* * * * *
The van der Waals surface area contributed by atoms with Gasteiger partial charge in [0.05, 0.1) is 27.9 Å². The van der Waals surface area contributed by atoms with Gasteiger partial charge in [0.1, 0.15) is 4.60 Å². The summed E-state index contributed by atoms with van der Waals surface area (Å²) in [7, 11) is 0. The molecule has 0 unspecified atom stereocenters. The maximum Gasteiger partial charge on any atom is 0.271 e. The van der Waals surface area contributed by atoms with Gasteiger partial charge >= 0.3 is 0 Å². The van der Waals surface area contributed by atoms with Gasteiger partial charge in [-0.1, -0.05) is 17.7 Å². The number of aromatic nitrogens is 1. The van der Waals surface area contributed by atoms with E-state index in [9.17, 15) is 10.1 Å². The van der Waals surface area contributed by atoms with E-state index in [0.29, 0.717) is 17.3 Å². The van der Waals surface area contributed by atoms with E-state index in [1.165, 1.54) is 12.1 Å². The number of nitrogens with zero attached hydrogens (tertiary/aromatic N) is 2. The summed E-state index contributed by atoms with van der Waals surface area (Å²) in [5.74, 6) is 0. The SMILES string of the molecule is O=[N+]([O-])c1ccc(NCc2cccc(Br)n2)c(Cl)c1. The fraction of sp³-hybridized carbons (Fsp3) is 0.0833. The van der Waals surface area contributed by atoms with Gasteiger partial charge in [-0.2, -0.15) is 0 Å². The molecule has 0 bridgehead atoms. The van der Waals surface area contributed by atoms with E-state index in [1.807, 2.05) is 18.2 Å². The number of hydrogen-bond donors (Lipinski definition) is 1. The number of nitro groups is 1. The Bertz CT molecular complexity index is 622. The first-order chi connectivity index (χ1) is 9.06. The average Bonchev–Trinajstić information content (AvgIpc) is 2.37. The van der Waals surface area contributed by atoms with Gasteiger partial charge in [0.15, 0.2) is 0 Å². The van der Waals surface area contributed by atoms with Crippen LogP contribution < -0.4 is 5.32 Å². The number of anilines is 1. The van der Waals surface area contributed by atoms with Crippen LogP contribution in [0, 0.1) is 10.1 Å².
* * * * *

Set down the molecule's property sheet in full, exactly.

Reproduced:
The van der Waals surface area contributed by atoms with Gasteiger partial charge in [0.05, 0.1) is 27.9 Å². The van der Waals surface area contributed by atoms with Gasteiger partial charge in [0.1, 0.15) is 4.60 Å². The summed E-state index contributed by atoms with van der Waals surface area (Å²) in [7, 11) is 0. The molecule has 0 unspecified atom stereocenters. The maximum Gasteiger partial charge on any atom is 0.271 e. The van der Waals surface area contributed by atoms with Gasteiger partial charge >= 0.3 is 0 Å². The van der Waals surface area contributed by atoms with Gasteiger partial charge in [-0.1, -0.05) is 17.7 Å². The number of aromatic nitrogens is 1. The van der Waals surface area contributed by atoms with E-state index in [9.17, 15) is 10.1 Å². The van der Waals surface area contributed by atoms with E-state index in [0.29, 0.717) is 17.3 Å². The van der Waals surface area contributed by atoms with E-state index in [1.165, 1.54) is 12.1 Å². The number of nitrogens with zero attached hydrogens (tertiary/aromatic N) is 2. The summed E-state index contributed by atoms with van der Waals surface area (Å²) in [5.74, 6) is 0. The SMILES string of the molecule is O=[N+]([O-])c1ccc(NCc2cccc(Br)n2)c(Cl)c1. The fraction of sp³-hybridized carbons (Fsp3) is 0.0833. The van der Waals surface area contributed by atoms with Gasteiger partial charge in [-0.2, -0.15) is 0 Å². The molecule has 0 bridgehead atoms. The van der Waals surface area contributed by atoms with E-state index in [1.807, 2.05) is 18.2 Å². The number of hydrogen-bond donors (Lipinski definition) is 1. The number of nitro groups is 1. The Bertz CT molecular complexity index is 622. The first-order chi connectivity index (χ1) is 9.06. The average Bonchev–Trinajstić information content (AvgIpc) is 2.37. The van der Waals surface area contributed by atoms with Gasteiger partial charge in [0.15, 0.2) is 0 Å². The van der Waals surface area contributed by atoms with Crippen LogP contribution < -0.4 is 5.32 Å². The number of anilines is 1. The van der Waals surface area contributed by atoms with Crippen LogP contribution in [0, 0.1) is 10.1 Å².